The flow curves are expressed by a linear function of flow velocity. Each slurry is characterised by a certain angle of inclination of the flow curve, indicating a change in the dynamic viscosity coefficient. The linear nature of the curves corresponds to the laminar flow regime. Intersections of flow curves with the coordinates indicates the values of initial hydraulic slopes – *i*_{0}. The flow curves in Figure 8 can be represented by the following linear dependence

i_{h} = i_{0} +kv_{m} |
(8) |

where *i _{h}* – head loss [mH

_{2}O/m];

*i*

_{0}– initial (static) slope;

*k*– coefficient of proportionality;

*v*– average velocity of slurry [m/s].

_{m}The calculated values of coefficient *k* and the corresponding Reynolds numbers are shown in Table 4.

Table 4. Calculated values of coefficient k and Reynolds number Re |

Concentrationc_{p} |
Slopei_{h} |
Initial slopei_{0} (Fig. 8) |
Coefficientk |
Viscosity |
Reynolds number |

0.65 | 0.524 | 0.33 | 0.194 | 0.3258 | 260 |

0.6 | 0.27 | 0.11 | 0.16 | 0.2058 | 390 |

0.55 | 0.195 | 0.06 | 0.135 | 0.144 | 520 |

Note: Values of dynamic viscosity coefficient h are taken from the graph in Figure 7, pipe diameter D_{pipe} = 0.05 m, average flow velocity is v = 1 m/s._{m} |

Plots of coefficient *k* and initial hydraulic slope *i*_{0} as functions of mass concentration of slurry, obtained from Table 5, are shown in Figure 9.

Coefficient *k* varies linearly with the slurry concentration and can be calculated for all possible concentrations using the formula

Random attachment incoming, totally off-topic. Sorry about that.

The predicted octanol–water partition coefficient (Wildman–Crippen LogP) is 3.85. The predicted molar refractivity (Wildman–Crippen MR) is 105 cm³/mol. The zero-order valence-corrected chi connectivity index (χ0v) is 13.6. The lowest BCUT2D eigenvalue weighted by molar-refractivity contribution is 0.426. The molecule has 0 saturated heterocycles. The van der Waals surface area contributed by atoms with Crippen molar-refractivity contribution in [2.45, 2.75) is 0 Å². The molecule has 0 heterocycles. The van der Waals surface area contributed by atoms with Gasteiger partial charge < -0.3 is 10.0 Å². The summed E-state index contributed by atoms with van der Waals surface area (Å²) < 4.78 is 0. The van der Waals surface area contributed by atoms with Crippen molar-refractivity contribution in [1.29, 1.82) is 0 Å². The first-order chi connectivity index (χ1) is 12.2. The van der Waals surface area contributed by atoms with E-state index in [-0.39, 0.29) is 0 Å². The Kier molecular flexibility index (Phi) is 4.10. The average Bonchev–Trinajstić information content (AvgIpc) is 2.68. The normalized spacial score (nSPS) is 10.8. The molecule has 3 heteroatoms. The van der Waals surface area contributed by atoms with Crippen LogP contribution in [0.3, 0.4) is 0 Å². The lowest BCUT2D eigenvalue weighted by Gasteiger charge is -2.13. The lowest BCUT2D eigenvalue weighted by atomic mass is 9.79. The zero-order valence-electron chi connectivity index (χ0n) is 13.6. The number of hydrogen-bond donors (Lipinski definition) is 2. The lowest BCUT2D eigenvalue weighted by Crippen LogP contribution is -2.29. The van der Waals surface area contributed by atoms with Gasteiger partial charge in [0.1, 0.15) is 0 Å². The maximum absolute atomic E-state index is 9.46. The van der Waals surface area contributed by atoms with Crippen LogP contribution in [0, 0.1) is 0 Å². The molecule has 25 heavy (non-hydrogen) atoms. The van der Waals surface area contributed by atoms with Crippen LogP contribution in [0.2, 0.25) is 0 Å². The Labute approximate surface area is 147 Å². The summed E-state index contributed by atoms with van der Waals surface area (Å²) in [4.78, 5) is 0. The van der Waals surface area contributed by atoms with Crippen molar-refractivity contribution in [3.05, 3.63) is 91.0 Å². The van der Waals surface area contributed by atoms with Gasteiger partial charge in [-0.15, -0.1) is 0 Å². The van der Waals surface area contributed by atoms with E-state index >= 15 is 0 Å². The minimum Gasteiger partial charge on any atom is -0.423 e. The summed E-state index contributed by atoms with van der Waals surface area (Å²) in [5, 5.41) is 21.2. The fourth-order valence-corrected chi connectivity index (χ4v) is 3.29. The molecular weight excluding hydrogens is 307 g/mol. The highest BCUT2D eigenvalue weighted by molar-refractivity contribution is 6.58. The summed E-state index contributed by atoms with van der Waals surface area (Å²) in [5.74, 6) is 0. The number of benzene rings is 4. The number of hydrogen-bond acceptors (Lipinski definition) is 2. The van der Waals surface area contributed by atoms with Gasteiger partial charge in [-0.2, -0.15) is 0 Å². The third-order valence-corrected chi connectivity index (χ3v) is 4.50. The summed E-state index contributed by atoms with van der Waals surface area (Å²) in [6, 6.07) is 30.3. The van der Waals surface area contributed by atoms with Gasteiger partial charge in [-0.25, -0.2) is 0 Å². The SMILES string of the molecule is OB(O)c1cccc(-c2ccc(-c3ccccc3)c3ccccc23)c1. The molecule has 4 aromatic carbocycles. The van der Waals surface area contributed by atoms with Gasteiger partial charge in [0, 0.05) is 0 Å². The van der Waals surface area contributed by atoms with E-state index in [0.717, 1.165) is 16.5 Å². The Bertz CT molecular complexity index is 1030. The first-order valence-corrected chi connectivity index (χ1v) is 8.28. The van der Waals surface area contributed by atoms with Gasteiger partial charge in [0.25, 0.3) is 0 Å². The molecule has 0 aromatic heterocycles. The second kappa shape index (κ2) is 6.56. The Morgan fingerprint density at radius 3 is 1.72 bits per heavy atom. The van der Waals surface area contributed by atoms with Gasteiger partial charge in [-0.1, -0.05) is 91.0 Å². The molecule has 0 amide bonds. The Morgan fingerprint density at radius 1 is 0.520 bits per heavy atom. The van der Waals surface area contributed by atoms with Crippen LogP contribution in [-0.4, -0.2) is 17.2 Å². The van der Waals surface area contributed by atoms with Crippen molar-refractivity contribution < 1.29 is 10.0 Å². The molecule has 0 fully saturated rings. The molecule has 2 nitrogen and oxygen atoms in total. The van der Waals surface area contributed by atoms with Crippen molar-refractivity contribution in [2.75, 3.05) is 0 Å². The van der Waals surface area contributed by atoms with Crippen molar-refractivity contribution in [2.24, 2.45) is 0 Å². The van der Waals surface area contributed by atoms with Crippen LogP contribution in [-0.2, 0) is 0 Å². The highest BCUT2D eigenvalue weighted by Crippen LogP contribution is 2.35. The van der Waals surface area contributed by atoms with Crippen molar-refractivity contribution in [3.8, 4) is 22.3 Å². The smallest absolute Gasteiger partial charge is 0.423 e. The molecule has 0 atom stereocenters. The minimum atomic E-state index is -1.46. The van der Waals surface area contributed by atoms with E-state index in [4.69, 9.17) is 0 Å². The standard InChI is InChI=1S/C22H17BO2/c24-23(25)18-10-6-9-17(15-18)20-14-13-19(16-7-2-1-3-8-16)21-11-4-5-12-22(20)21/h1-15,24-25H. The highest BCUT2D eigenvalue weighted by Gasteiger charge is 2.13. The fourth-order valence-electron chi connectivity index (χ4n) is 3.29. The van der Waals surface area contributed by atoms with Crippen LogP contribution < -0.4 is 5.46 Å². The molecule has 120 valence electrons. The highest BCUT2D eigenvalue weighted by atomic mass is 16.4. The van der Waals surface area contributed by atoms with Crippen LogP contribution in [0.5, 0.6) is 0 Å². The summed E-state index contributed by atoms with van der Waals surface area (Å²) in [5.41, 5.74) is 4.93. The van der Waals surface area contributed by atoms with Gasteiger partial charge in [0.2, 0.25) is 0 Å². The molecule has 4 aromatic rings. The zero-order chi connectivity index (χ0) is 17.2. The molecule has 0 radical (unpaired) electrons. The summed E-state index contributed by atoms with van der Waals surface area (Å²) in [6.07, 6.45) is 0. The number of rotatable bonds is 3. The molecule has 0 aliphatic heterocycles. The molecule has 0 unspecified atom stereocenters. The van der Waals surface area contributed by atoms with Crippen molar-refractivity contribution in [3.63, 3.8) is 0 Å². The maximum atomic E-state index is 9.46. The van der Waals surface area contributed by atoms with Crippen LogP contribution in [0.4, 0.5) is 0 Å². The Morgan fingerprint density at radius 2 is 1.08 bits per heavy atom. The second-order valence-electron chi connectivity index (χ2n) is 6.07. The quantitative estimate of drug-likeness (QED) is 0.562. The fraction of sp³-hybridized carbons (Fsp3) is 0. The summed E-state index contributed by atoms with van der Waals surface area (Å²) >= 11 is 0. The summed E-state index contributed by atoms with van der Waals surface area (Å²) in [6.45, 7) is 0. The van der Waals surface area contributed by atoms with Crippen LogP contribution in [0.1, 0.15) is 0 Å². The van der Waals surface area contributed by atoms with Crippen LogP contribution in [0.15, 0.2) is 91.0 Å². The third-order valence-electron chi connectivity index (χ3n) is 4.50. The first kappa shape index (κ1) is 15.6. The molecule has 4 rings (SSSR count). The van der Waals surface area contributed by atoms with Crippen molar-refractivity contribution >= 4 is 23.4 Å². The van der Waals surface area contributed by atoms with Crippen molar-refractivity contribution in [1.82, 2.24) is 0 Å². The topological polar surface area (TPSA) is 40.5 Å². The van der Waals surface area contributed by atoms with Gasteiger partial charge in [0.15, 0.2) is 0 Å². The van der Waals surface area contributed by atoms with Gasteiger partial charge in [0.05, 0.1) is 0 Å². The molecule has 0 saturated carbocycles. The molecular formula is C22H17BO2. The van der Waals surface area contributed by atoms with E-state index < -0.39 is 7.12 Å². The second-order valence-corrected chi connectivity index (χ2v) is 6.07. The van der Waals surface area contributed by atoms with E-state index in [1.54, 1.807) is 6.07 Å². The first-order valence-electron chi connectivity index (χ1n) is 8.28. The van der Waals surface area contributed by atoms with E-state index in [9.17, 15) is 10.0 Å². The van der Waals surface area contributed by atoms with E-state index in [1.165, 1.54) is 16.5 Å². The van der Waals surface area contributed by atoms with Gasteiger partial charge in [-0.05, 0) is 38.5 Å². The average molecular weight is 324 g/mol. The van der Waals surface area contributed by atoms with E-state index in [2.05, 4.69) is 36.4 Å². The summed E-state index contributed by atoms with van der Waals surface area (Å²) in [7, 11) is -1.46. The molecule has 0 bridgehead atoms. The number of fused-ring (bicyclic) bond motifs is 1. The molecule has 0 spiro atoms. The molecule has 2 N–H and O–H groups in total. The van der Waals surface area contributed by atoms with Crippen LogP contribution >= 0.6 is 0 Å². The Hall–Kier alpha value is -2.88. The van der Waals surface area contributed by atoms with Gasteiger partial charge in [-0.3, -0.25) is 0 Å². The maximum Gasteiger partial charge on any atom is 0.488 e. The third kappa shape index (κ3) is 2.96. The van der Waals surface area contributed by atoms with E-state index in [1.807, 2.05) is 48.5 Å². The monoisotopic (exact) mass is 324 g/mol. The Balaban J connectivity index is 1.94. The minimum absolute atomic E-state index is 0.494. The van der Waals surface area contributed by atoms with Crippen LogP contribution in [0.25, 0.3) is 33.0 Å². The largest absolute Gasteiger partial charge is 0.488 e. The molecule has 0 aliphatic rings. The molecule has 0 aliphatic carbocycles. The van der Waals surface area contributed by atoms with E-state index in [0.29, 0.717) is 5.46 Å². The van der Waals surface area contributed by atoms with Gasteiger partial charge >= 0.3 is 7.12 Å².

k = 0.59·c_{p} – 0.189 |
(9) |

Fig. 9. Coefficient k and initial hydraulic slope i_{0} as dependent on mass concentration of the slurry |

For known value of the* k *coefficient it is possible to calculate the value of pressure loss using the formula

(i_{h} = kv_{h} + i_{0} = v_{h} 0.59·c_{p} – 0.189) + i_{0} |
(10) |

**5. COMPARISON OF THE RESULTS OBTAINED ON VT-350 VISCOMETER AND THE PIPE EXPERIMENTS**

The results of the experiments confirm that the slurry of tailings of gold-bearing ore from the Verninskaya processing factory at mass concentrations of 55% and above exhibit the properties of viscoplastic fluids described by the Bingham equation. The rheological curves constructed from the results of viscometric studies and shown in Figure 5 coincide in shape with the curves for head loss obtained from experiments in pipes (Fig. 7). The yield shear stress on the rheological curves corresponds to the values of the initial head loss on the curves of flow. The shear stress in the rheological curves correspond to the values of head loss in pipe. To determine the correspondence of the rheological characteristics to the experimental data on the pipes, it is sufficient to recalculate the values of shear stresses by the value of the head losses in the pipe.